Most moments, we miss. We just lose. We don’t know to make them special. Don’t know that they’re an only or a last. But, every now and then, we get it right. And we stay stuck right down inside them, those moments. Right where we’re supposed to be. Until they’re over. Because we know. I

the valley of the heart

It’s empty in the valley of your heart The sun, it rises slowly as you walk Away from all the fears And all the faults you’ve left behind The harvest left no food for you to eat You cannibal, you meat-eater, you see But I have seen the same I know the shame in your

as tender as he always was

And yet, as always, the springtime sun brings forth new life, and we may rejoice because of this new life and contribute to its unfolding; and Mozart remains as beautiful and tender as he always was and always will be. There is, after all, something eternal that lies beyond reach of the hand of fate

we sit in silence

And just like that, everything changes. In a moment. In a word. You see the things that matter, the things that don’t. And you wonder how you ever mistook one for the other. Life’s like that sometimes. It gets us in our secret place. Where we go to hide from the world – and from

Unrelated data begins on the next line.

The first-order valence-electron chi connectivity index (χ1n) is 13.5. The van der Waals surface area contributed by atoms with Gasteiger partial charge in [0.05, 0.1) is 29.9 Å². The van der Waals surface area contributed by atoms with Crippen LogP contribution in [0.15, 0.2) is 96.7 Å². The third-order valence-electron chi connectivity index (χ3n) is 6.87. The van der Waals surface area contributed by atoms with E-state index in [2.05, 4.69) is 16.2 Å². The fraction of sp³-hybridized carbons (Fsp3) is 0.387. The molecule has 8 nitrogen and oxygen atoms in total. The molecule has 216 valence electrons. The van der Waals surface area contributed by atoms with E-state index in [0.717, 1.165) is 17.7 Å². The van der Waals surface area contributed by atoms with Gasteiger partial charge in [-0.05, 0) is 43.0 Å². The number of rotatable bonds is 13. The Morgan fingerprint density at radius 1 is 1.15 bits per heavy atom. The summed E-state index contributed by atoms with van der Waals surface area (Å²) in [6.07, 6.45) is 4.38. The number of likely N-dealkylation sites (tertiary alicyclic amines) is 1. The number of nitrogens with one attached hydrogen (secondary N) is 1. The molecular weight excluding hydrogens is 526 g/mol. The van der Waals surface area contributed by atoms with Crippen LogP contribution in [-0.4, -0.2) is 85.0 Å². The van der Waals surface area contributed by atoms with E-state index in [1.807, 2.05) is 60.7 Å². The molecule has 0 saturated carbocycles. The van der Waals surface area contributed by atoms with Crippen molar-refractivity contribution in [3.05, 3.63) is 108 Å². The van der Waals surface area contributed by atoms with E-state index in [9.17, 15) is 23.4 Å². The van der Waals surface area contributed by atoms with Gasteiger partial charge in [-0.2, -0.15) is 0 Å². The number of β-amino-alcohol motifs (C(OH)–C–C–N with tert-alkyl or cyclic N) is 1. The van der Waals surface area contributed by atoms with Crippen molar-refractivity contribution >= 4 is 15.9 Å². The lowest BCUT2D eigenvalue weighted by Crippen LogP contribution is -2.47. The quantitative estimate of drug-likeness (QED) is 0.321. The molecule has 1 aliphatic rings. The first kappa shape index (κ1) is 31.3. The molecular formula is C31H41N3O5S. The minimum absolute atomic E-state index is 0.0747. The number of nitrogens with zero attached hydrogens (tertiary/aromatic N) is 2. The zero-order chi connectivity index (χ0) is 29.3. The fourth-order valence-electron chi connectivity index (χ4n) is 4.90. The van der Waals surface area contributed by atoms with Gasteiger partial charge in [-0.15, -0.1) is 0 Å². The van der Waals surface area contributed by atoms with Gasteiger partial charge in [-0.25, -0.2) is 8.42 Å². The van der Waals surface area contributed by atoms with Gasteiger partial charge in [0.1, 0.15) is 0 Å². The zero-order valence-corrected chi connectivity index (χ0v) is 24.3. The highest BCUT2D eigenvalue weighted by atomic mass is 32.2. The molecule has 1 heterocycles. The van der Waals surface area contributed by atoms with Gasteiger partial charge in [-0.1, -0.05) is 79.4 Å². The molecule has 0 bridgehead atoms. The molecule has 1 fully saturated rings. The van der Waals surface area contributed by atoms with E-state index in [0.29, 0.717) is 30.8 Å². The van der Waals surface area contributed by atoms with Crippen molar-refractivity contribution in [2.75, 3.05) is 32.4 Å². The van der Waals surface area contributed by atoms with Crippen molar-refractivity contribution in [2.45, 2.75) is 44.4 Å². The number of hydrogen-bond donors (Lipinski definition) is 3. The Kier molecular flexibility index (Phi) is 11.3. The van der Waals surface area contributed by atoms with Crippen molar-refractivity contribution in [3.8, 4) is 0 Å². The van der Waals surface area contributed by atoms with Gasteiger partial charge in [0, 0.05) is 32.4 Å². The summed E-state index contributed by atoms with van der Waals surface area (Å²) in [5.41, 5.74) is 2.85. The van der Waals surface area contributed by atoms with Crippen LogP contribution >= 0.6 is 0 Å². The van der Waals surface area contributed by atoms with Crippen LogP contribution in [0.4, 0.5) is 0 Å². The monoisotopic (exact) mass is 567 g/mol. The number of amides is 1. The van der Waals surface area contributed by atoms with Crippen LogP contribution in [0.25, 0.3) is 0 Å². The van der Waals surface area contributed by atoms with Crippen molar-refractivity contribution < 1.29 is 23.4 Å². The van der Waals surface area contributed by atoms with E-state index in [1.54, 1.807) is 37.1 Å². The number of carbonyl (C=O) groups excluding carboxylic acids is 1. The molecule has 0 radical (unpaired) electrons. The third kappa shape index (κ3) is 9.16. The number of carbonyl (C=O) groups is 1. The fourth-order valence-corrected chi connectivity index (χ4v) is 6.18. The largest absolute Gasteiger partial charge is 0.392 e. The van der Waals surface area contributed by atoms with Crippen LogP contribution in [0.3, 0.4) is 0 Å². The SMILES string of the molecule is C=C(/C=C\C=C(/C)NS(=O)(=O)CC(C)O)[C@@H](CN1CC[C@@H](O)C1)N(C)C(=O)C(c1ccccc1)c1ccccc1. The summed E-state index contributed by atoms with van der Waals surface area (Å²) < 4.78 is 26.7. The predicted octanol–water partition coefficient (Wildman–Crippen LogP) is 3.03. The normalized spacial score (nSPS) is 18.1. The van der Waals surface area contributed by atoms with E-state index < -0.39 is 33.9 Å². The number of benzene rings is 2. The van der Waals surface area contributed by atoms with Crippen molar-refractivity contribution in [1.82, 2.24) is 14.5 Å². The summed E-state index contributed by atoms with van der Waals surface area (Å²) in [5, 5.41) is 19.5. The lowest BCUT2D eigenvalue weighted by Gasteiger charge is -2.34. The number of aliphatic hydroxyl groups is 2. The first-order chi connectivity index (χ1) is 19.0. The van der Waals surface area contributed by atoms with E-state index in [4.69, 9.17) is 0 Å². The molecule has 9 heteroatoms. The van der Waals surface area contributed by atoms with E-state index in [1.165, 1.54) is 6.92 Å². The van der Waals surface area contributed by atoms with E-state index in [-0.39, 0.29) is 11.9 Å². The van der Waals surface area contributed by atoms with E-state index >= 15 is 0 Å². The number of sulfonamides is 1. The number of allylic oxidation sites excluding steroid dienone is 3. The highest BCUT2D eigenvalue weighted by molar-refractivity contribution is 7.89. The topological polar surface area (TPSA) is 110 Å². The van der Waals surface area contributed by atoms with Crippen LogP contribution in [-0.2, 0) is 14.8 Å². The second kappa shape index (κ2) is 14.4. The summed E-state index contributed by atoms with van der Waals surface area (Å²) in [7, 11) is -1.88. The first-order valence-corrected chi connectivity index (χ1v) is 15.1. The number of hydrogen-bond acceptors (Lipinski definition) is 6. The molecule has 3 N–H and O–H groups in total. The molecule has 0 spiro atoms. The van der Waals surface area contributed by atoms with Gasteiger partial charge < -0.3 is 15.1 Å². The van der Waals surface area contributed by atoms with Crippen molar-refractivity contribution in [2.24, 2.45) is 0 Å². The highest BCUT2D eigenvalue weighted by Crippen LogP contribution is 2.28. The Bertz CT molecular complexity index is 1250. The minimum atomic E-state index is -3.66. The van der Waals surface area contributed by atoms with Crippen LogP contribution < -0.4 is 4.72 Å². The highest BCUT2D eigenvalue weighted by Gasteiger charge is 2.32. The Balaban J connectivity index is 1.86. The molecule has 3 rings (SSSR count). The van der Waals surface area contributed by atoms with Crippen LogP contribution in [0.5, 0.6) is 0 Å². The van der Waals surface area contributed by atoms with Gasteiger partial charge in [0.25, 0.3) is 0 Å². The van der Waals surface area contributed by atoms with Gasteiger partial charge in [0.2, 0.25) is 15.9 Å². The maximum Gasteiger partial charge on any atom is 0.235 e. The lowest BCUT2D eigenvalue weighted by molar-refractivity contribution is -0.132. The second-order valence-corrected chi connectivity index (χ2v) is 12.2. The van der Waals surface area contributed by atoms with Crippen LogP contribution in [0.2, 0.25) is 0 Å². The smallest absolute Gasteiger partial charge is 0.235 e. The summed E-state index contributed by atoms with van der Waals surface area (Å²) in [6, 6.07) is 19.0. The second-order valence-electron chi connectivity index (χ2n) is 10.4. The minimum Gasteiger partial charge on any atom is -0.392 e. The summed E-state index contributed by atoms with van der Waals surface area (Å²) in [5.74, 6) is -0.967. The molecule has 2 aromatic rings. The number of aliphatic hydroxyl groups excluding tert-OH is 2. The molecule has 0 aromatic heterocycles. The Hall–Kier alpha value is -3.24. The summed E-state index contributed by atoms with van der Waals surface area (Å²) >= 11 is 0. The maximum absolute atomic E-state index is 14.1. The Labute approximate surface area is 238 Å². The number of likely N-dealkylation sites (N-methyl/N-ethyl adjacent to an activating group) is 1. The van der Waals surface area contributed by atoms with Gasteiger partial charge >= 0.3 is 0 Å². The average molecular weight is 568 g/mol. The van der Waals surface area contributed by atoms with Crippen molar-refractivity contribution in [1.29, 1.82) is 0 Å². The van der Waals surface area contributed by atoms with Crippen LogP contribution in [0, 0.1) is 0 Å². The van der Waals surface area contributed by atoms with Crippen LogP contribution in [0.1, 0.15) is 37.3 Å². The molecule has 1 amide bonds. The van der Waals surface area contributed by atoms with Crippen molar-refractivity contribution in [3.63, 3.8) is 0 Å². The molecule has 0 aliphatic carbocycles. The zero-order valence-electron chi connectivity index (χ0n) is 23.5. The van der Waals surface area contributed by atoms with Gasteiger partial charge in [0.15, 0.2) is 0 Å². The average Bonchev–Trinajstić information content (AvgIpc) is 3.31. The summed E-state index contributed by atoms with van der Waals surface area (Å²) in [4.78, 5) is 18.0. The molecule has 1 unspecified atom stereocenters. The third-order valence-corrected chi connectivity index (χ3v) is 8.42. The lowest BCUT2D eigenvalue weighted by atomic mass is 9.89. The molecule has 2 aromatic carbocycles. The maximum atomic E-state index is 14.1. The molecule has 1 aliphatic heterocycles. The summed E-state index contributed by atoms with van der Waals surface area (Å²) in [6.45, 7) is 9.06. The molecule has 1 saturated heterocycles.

i’m not as good as i once was

I never just breathe. I spend most of my time doing the opposite – holding my breath until it comes out so fast and furious it makes me dizzy. But today, outside the airport, I took a moment to do it…to just breathe. I didn’t worry about the sun on my face or the time

the naked woman

We tell ourselves stories in order to live. The naked woman on the ledge outside the window is a victim of accidie, or maybe an exhibitionist, and it would be ‘interesting’ to know which. We tell ourselves that it makes a difference whether the naked woman is about to commit a mortal sin or is

crabtree watching the transit of Venus A.D. 1639

I used to spend my lunch hour in Manchester’s town hall. I’d stand in front of a mural by Ford Madox Brown, eat potato chips, and wonder about the time and people who had passed by the painting since it first found its home upon the wall. Art and architecture and celestial mechanics always make

the tree

Last night I had a dream about a man. He told me about his life. How he was born in his momma’s bed, and raised in the cornfields. His daddy was a farmer. From way back. “One day daddy’s gonna die in that corn.” He looked at me and winked. “But not until I die

big celie

Celie lived with her six children in a tumbled down company house beside the railroad. Coal dust covered everything within a mile of the track but no dust ever covered Celie. She dressed her family like she dressed herself – in white – and was known for starching and ironing every piece of linen she